Yet Russia, more so than other countries, I would argue, is the sort of place where words can come to matter more than actions.

It's a strange paradox, of course. As writer Peter Pomerantsev argued in his book, "Nothing is True and Everything is Possible," words have lost much of their meaning in Putin's Russia. Up is down, black is white. Morality has been replaced by whataboutism. Any righteous outcry against injustice perpetrated on Russian soil is met with "But American cops shoot black people, so whatever." Television channels Orwell while the courts channel Kafka. All is lost.

The question is — what to do with all of that now? Some hope for the fires of revolution. Other critics, especially those abroad, frequently express the hope that Russia will simply cease to exist (as if the disintegration of the world's largest, territorially speaking, country will not be a cataclysm — both for the country in question and for its many neighbors).

I would, foolishly perhaps, hope that the written word will change and redeem Russia.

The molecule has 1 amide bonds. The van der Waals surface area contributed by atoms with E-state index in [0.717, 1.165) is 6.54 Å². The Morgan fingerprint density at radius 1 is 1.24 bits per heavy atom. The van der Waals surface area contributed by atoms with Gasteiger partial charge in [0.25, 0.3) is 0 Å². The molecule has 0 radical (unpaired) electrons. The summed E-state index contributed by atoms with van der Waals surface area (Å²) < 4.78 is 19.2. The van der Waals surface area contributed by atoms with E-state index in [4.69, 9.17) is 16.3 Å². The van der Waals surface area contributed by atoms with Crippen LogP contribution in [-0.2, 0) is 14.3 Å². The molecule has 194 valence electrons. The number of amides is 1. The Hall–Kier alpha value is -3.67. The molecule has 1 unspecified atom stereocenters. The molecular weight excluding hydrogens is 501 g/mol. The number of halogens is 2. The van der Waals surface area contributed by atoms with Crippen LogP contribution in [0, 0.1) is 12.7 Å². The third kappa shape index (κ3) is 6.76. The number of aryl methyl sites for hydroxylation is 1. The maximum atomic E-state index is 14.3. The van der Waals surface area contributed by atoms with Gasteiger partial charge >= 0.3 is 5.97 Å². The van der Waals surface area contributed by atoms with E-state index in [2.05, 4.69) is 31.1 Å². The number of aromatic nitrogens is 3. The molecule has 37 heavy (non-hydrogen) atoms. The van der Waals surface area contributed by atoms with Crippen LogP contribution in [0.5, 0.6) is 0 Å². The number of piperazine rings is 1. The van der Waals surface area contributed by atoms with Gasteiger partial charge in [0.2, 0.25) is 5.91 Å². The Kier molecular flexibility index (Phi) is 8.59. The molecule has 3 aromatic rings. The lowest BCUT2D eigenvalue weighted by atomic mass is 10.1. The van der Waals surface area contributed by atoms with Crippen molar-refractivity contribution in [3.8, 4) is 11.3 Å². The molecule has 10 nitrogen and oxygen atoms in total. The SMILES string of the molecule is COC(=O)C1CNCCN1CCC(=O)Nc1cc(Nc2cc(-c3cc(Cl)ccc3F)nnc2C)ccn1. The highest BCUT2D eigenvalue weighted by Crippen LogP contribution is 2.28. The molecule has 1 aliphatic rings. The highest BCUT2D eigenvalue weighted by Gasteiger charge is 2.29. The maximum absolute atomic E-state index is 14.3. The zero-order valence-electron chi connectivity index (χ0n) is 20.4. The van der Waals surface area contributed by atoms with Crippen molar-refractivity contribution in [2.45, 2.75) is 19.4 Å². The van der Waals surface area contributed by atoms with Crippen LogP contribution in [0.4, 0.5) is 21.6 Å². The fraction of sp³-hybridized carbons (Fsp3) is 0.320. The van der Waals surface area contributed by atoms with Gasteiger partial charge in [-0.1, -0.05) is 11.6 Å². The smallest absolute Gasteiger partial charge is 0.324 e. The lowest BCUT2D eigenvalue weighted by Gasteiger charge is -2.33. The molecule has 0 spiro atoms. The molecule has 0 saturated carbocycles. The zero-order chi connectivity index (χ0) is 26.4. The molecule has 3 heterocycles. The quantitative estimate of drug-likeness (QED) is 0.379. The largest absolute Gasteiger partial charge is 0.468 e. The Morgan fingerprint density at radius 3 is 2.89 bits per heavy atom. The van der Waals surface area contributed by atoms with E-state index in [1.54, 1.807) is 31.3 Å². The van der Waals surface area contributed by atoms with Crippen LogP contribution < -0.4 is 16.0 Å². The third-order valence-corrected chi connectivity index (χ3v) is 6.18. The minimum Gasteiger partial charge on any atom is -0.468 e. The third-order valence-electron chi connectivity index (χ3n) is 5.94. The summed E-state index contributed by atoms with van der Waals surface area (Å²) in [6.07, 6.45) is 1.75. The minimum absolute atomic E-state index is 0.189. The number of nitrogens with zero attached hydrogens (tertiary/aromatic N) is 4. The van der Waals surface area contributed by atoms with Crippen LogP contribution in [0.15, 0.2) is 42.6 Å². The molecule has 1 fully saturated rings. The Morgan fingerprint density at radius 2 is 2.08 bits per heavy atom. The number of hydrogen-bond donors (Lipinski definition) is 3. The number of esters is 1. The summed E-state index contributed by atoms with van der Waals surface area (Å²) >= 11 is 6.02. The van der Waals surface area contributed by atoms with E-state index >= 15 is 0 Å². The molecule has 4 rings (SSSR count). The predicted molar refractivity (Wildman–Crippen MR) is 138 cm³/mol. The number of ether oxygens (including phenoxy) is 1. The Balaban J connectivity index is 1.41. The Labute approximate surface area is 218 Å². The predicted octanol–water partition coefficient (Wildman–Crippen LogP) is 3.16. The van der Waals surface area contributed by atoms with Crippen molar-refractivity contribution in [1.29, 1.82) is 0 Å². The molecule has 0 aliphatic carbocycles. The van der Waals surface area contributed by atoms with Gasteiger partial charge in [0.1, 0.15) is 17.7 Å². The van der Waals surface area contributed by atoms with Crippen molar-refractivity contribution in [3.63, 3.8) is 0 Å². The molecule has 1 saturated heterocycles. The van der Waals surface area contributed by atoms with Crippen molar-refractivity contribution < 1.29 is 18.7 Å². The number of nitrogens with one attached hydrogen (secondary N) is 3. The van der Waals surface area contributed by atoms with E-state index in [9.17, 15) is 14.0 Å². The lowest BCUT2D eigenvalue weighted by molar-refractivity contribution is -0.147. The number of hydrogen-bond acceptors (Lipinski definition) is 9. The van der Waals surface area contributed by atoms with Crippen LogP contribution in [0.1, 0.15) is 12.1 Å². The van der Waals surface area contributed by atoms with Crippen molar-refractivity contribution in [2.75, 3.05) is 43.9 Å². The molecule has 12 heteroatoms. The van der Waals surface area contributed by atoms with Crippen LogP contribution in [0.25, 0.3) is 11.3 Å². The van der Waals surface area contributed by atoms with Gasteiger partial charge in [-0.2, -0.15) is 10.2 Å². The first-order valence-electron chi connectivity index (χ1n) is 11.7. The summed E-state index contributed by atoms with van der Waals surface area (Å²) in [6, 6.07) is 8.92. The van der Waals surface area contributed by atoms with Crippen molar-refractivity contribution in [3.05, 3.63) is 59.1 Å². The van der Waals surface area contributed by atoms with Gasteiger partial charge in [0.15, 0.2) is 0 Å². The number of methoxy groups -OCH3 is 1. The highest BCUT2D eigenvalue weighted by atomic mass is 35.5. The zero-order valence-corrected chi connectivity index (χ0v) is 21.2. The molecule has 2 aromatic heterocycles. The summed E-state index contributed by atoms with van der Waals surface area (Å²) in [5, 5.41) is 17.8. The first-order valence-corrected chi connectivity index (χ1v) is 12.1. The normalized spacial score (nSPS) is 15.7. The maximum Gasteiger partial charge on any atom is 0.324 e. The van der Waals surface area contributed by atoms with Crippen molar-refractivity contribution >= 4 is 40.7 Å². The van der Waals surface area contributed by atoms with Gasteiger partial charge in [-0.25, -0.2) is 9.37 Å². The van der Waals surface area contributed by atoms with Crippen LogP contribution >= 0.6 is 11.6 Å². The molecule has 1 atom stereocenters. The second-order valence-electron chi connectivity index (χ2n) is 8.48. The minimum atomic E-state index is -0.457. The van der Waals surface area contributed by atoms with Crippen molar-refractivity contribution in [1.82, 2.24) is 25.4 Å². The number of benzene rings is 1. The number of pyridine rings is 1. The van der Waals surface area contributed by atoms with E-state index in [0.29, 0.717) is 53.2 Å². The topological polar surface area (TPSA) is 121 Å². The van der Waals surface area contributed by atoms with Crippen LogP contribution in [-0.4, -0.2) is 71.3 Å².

Of course, I have no illusions when it comes to Russian infrastructure, legislation, economy, or general bureaucracy. No great turn of phrase can pierce the darkness of those particular labyrinths.

But if Russia is to begin grasping for morality again — and I don't mean the kind of TV-sanctioned, saccharine "morality" that dictates that dancing in a cathedral should earn you two years in jail, while religious extremists who attack art exhibitions get off scot-free, but actual morality — it should turn to writers and thinkers to guide it.

Kashin's letter is as good of a start as any. First of all, it draws a clear line between right and wrong, for a change. Covering up the misdeeds of powerful officials because such misdeeds may indict the entire system of government is wrong, for example. Transparency and accountability are right. The Russian state can stick with the former — and lose, in the end, much more than its moral legitimacy, or it can begin the painful, awkward, drawn out, and often thankless process of attaining the latter.